Louis (Tony) Whitworth, M.D., is an expert in the cutting-edge subspecialty of stereotactic and functional neurosurgery (SFN), a group of minimally invasive techniques for treating brain and spinal-cord disorders

Louis Whitworth, M.D.

Associate Professor
Neurological Surgery, Radiation Oncology

Meet Dr. Louis (Tony) Whitworth

Louis (Tony) Whitworth, M.D., is an expert in the cutting-edge subspecialty of stereotactic and functional neurosurgery (SFN), a group of minimally invasive techniques for treating brain and spinal-cord disorders. In these diseases, such as movement disorders, chronic pain, and depression, the patient’s ability to function is altered, yet there may not be an obvious abnormality in the brain or spinal cord that surgeons can fix.

So SFN offers innovations such as the implantation of brain electrodes, focused chemical treatment of problem areas, and bursts of radiation with gamma-knife and CyberKnife radiosurgery. Neurosurgeons using SFN can help relieve symptoms of many neurological and psychiatric disorders that were previously untreatable with surgery, offering sufferers relief and hope.

I work in collaboration with other specialists, including neurologists, psychiatrists, and radiation oncologists. The fact that we have experts in other fields working with us really improves outcomes and patient safety."

"Unlike in traditional neurosurgery, which is aimed at repairing damaged structures or removing tumors or foreign bodies, functional neurosurgery focuses on restoring the function of the nervous system," Dr. Whitworth says. As Associate Professor in the Departments of Neurological Surgery and Radiation Oncology, he has been treating patients here and teaching other neurosurgeons about SFN since 2003.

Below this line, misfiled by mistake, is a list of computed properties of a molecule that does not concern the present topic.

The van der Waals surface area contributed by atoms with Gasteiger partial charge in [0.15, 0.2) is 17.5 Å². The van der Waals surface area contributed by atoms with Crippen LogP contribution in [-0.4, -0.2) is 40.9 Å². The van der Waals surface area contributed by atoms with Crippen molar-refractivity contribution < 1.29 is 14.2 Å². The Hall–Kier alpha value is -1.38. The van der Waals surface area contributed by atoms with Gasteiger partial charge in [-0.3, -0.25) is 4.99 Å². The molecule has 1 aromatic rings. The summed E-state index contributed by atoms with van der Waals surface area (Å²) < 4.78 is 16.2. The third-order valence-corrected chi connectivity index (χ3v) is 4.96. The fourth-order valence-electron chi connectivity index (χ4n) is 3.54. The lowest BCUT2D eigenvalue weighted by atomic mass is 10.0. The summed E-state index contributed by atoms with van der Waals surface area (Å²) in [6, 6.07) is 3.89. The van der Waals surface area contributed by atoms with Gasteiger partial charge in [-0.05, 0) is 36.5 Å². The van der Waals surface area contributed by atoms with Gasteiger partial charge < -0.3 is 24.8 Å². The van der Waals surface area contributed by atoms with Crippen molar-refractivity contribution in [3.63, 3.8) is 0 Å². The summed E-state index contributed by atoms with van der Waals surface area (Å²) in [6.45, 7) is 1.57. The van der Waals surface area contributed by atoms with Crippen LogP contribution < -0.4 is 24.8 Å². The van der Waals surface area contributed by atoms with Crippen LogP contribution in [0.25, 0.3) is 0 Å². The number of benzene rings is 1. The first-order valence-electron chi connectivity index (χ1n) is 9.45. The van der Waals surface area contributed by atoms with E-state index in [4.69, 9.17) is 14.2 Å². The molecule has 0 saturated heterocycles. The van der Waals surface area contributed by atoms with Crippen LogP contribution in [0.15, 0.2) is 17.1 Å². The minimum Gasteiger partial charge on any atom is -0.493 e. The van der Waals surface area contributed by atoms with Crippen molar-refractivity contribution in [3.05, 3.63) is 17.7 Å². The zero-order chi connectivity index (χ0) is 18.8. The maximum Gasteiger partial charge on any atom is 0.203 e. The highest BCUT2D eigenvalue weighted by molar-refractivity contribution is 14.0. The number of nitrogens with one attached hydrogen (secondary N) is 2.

One of the most remarkable forms of SFN is deep-brain stimulation (DBS), in which an electrode is placed deep in the brain to release minute amounts of electricity and interrupt abnormal brain signals. Patients who benefit include those with Parkinson’s disease, obsessive-compulsive disorder, depression, and epilepsy. Some DBS devices can read brain waves and respond in real time, just like internal defibrillators for the heart. This innovation is called responsive neurostimulation. "Similar to shocking an abnormal heart rate, you’re shocking an abnormal brain rhythm," Dr. Whitworth explains.

Dr. Whitworth is proud of the multidisciplinary nature of his work: To deliver the best possible care, he works with specialists from many departments. "It's a team-of-experts approach," he says, "not a one-man show."

Clinical Interests/Specialties

Movement Disorders

  • Parkinson’s disease
  • Essential tremor

Spasticity

Chronic Pain

Seizure Disorders

  • Epilepsy

Psychiatric Disorders Amenable to Neurosurgery

  • Obsessive-compulsive disorder
  • Major depressive disorder

Brain Tumors

Neurosurgery

  • Functional neurosurgery
  • Stereotactic neurosurgery     
  • Deep-brain stimulation
  • Psychiatric neurosurgery      
  • Gamma Knife
  • CyberKnife